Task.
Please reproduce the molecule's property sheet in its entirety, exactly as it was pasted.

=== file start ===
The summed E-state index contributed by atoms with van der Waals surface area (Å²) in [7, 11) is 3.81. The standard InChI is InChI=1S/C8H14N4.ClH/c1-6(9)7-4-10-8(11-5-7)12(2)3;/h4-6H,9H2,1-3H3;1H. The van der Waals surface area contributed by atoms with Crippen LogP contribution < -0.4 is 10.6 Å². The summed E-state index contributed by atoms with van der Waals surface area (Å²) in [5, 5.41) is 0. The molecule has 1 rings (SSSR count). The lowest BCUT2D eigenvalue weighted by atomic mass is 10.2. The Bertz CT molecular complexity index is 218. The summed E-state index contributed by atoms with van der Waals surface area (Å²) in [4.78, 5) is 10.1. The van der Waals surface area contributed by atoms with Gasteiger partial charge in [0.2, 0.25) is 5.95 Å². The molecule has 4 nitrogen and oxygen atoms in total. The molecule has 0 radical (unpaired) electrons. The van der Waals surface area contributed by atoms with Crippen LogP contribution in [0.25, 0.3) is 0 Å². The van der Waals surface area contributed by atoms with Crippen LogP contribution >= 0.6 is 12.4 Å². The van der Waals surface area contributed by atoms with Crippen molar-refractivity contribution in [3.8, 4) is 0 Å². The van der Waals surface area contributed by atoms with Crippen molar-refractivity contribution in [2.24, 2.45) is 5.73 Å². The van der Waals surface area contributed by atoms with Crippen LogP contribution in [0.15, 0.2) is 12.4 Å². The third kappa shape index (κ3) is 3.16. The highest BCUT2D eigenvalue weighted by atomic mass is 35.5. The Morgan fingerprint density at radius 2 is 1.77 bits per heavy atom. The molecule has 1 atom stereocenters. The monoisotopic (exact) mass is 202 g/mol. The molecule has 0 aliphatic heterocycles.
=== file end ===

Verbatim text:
The summed E-state index contributed by atoms with van der Waals surface area (Å²) in [7, 11) is 3.81. The standard InChI is InChI=1S/C8H14N4.ClH/c1-6(9)7-4-10-8(11-5-7)12(2)3;/h4-6H,9H2,1-3H3;1H. The van der Waals surface area contributed by atoms with Crippen LogP contribution < -0.4 is 10.6 Å². The summed E-state index contributed by atoms with van der Waals surface area (Å²) in [5, 5.41) is 0. The molecule has 1 rings (SSSR count). The lowest BCUT2D eigenvalue weighted by atomic mass is 10.2. The Bertz CT molecular complexity index is 218. The summed E-state index contributed by atoms with van der Waals surface area (Å²) in [4.78, 5) is 10.1. The van der Waals surface area contributed by atoms with Gasteiger partial charge in [0.2, 0.25) is 5.95 Å². The molecule has 4 nitrogen and oxygen atoms in total. The molecule has 0 radical (unpaired) electrons. The van der Waals surface area contributed by atoms with Crippen LogP contribution in [0.25, 0.3) is 0 Å². The van der Waals surface area contributed by atoms with Crippen LogP contribution >= 0.6 is 12.4 Å². The van der Waals surface area contributed by atoms with Crippen molar-refractivity contribution in [3.8, 4) is 0 Å². The van der Waals surface area contributed by atoms with Crippen molar-refractivity contribution in [2.24, 2.45) is 5.73 Å². The van der Waals surface area contributed by atoms with Crippen LogP contribution in [0.15, 0.2) is 12.4 Å². The third kappa shape index (κ3) is 3.16. The highest BCUT2D eigenvalue weighted by atomic mass is 35.5. The Morgan fingerprint density at radius 2 is 1.77 bits per heavy atom. The molecule has 1 atom stereocenters. The monoisotopic (exact) mass is 202 g/mol. The molecule has 0 aliphatic heterocycles.